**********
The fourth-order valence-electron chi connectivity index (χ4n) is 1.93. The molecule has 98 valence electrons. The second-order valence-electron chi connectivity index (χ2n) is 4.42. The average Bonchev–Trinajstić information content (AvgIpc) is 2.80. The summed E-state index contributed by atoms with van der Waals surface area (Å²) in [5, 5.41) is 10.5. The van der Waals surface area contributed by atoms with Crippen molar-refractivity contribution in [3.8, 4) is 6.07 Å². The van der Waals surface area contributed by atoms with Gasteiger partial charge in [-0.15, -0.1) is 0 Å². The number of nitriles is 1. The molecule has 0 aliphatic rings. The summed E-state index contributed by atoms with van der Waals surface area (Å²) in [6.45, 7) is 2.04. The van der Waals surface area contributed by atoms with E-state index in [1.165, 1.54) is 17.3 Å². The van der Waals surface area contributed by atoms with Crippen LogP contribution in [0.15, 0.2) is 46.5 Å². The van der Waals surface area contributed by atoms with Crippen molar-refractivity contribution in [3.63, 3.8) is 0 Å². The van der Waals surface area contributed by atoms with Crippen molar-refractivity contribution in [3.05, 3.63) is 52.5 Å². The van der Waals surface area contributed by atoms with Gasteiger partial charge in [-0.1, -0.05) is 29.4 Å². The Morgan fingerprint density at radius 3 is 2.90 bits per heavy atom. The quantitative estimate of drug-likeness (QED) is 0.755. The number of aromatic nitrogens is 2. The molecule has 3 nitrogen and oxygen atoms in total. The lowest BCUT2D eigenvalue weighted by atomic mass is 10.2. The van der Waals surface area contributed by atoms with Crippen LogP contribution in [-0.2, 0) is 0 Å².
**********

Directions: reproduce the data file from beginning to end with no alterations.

The fourth-order valence-electron chi connectivity index (χ4n) is 1.93. The molecule has 98 valence electrons. The second-order valence-electron chi connectivity index (χ2n) is 4.42. The average Bonchev–Trinajstić information content (AvgIpc) is 2.80. The summed E-state index contributed by atoms with van der Waals surface area (Å²) in [5, 5.41) is 10.5. The van der Waals surface area contributed by atoms with Crippen molar-refractivity contribution in [3.8, 4) is 6.07 Å². The van der Waals surface area contributed by atoms with Gasteiger partial charge in [-0.15, -0.1) is 0 Å². The number of nitriles is 1. The molecule has 0 aliphatic rings. The summed E-state index contributed by atoms with van der Waals surface area (Å²) in [6.45, 7) is 2.04. The van der Waals surface area contributed by atoms with E-state index in [1.165, 1.54) is 17.3 Å². The van der Waals surface area contributed by atoms with Crippen LogP contribution in [0.15, 0.2) is 46.5 Å². The van der Waals surface area contributed by atoms with Crippen molar-refractivity contribution in [3.63, 3.8) is 0 Å². The van der Waals surface area contributed by atoms with Crippen molar-refractivity contribution in [3.05, 3.63) is 52.5 Å². The van der Waals surface area contributed by atoms with Gasteiger partial charge in [-0.1, -0.05) is 29.4 Å². The Morgan fingerprint density at radius 3 is 2.90 bits per heavy atom. The quantitative estimate of drug-likeness (QED) is 0.755. The number of aromatic nitrogens is 2. The molecule has 3 nitrogen and oxygen atoms in total. The lowest BCUT2D eigenvalue weighted by atomic mass is 10.2. The van der Waals surface area contributed by atoms with Crippen LogP contribution in [-0.2, 0) is 0 Å².